Learning English for academic purposes in higher education in Rwanda : a case study of a College of Business and Economics
Ndimurugero, Speciose Ngirabakunzi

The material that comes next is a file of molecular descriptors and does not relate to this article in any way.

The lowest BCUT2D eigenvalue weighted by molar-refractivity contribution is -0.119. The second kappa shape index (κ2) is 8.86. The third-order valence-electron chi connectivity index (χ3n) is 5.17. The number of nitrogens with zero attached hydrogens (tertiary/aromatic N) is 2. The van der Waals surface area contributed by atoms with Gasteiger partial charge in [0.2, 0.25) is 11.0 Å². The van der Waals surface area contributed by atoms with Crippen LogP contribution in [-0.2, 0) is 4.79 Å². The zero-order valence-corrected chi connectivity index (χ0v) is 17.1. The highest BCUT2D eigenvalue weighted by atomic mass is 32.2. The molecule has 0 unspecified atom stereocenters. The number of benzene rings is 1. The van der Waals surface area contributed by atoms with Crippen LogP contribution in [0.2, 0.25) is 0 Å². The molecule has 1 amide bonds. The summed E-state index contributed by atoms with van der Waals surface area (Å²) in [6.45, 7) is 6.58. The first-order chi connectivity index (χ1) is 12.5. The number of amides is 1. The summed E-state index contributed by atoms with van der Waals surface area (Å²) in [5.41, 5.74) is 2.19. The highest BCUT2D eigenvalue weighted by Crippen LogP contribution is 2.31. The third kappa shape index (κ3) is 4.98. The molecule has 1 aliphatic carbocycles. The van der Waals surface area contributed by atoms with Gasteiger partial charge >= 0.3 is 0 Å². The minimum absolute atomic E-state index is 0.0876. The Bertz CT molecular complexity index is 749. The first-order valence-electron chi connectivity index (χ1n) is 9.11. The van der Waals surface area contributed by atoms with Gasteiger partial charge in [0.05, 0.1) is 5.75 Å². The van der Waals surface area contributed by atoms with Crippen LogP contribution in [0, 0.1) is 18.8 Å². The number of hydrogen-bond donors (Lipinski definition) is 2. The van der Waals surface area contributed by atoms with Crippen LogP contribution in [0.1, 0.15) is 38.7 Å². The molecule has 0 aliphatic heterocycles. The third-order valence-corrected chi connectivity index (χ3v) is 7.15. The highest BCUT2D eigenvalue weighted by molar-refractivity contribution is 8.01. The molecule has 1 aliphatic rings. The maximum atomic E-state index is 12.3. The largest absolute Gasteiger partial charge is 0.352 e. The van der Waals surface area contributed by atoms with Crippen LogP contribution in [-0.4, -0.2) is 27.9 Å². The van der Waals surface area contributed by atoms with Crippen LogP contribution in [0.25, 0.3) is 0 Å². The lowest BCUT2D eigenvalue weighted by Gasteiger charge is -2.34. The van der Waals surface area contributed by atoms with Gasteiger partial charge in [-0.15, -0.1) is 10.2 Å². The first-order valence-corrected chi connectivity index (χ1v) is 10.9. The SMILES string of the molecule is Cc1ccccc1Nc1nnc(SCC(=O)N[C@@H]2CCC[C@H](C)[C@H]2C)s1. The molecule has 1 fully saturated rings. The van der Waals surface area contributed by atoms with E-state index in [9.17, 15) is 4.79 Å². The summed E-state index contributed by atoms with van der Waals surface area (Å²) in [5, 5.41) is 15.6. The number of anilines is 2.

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Findings also indicate other drawbacks such as some teachers' transmission of errors due to their low proficiency in the English language, their lack of common and well-designed EAP curricula, their lack of cooperation with non-language teachers, their delayed starting of classes and allowing a kind of laissez-faire and laissez-aller approach in classrooms, their lack of promotion of students' learning autonomy and problem-solving skills, their lack of language support to students, to cite but a few. Findings also indicate that teachers over-used pre-established materials that they had been recommended to use, using a teaching methodology known as PPP (Present Practise Produce) according to which teachers present an item or a skill and students are required to practise it before they become conversant with it. Furthermore, findings indicate a severe shortage of teaching and learning facilities. Findings concerning the language of instruction (English) indicate that it challenged students with an educational background in French. However, the students' French background and the widespread use of Kinyarwanda were also seen as an impediment to the implementation of EAP courses, but findings show that the shift from English to Kinyarwanda would help students understand the difficult concepts used in their academic subjects and safeguard Rwandan culture. Findings with regard to students' needs and expectations indicate that no opportunities were created for classroom interaction to enable students to think critically and comprehend the world and the word. Furthermore, teachers would fail to adjust the teaching and learning materials to suit students' needs. These materials were neither discipline-nor culture-related. To address the above-mentioned shortcomings, findings indicate that teaching and learning materials which incorporate discipline-related terminologies, Rwandan cultural artifacts, and world Englishes bear meaningful input and can raise students' motivation. They also indicate that students communicate better in Kinyarwanda and that the use of code switching helps students acquire both Basic Interpersonal Communication Skills (BICS) and Cognitive Academic Language proficiency (CALP). Concerning the above findings, therefore, recommendations are made to help the CBE and other institutions of higher learning in Rwanda and tertiary education settings in non-native English-speaking countries around the world to use EAP courses as a solution to students' language- related problems. Such recommendations are, to cite a few, teachers' shift from a banking to a problem-solving model of education, their switch to modes of communication other than the language of instruction to facilitate the teaching and learning process, teacher and student autonomy, accommodating students' voice in the teaching and learning process, the revision of criteria relied on to select language teachers, and in-service training for novice teachers. Other recommendations are CBE's partnership with other institutions of higher learning nationwide and worldwide, provision of learning and teaching materials, the government's mass consultation before the promulgation and implementation of any language policy, and the consideration of student errors as part of the learning process.